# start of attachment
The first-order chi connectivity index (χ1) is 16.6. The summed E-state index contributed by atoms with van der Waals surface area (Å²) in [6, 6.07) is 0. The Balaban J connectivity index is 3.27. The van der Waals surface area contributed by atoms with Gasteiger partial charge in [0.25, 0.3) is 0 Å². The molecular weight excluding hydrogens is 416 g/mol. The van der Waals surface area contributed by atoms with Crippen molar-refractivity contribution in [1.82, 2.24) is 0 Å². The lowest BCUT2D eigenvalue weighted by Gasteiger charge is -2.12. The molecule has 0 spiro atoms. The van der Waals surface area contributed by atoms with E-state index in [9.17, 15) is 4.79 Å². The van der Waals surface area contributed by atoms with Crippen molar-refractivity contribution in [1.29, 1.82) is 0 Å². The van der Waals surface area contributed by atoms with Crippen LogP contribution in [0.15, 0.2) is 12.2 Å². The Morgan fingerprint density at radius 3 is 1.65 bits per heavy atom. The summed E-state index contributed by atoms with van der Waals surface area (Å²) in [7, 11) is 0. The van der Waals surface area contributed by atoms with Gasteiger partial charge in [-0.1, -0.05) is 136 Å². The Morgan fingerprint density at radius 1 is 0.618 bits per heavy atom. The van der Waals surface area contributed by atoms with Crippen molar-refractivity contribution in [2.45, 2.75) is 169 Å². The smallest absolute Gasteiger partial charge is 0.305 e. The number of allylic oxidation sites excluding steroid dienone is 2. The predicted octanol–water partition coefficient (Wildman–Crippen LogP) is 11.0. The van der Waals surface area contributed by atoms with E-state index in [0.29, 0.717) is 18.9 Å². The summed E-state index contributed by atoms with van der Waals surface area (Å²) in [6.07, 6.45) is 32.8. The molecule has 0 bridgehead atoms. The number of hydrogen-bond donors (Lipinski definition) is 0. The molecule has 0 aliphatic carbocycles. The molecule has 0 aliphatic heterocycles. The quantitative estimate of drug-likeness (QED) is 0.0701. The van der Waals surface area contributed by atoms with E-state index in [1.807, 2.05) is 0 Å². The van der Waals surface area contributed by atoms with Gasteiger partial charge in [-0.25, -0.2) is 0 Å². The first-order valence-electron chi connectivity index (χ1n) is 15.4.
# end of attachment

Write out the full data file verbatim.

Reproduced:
The first-order chi connectivity index (χ1) is 16.6. The summed E-state index contributed by atoms with van der Waals surface area (Å²) in [6, 6.07) is 0. The Balaban J connectivity index is 3.27. The van der Waals surface area contributed by atoms with Gasteiger partial charge in [0.25, 0.3) is 0 Å². The molecular weight excluding hydrogens is 416 g/mol. The van der Waals surface area contributed by atoms with Crippen molar-refractivity contribution in [1.82, 2.24) is 0 Å². The lowest BCUT2D eigenvalue weighted by Gasteiger charge is -2.12. The molecule has 0 spiro atoms. The van der Waals surface area contributed by atoms with E-state index in [9.17, 15) is 4.79 Å². The van der Waals surface area contributed by atoms with Crippen molar-refractivity contribution in [1.29, 1.82) is 0 Å². The van der Waals surface area contributed by atoms with Crippen LogP contribution in [0.15, 0.2) is 12.2 Å². The Morgan fingerprint density at radius 3 is 1.65 bits per heavy atom. The summed E-state index contributed by atoms with van der Waals surface area (Å²) in [7, 11) is 0. The van der Waals surface area contributed by atoms with Gasteiger partial charge in [-0.1, -0.05) is 136 Å². The Morgan fingerprint density at radius 1 is 0.618 bits per heavy atom. The van der Waals surface area contributed by atoms with Crippen molar-refractivity contribution in [2.45, 2.75) is 169 Å². The smallest absolute Gasteiger partial charge is 0.305 e. The number of allylic oxidation sites excluding steroid dienone is 2. The predicted octanol–water partition coefficient (Wildman–Crippen LogP) is 11.0. The van der Waals surface area contributed by atoms with E-state index in [0.29, 0.717) is 18.9 Å². The summed E-state index contributed by atoms with van der Waals surface area (Å²) in [6.07, 6.45) is 32.8. The molecule has 0 bridgehead atoms. The number of hydrogen-bond donors (Lipinski definition) is 0. The molecule has 0 aliphatic carbocycles. The molecule has 0 aliphatic heterocycles. The quantitative estimate of drug-likeness (QED) is 0.0701. The van der Waals surface area contributed by atoms with E-state index in [1.807, 2.05) is 0 Å². The van der Waals surface area contributed by atoms with Gasteiger partial charge in [-0.25, -0.2) is 0 Å². The first-order valence-electron chi connectivity index (χ1n) is 15.4.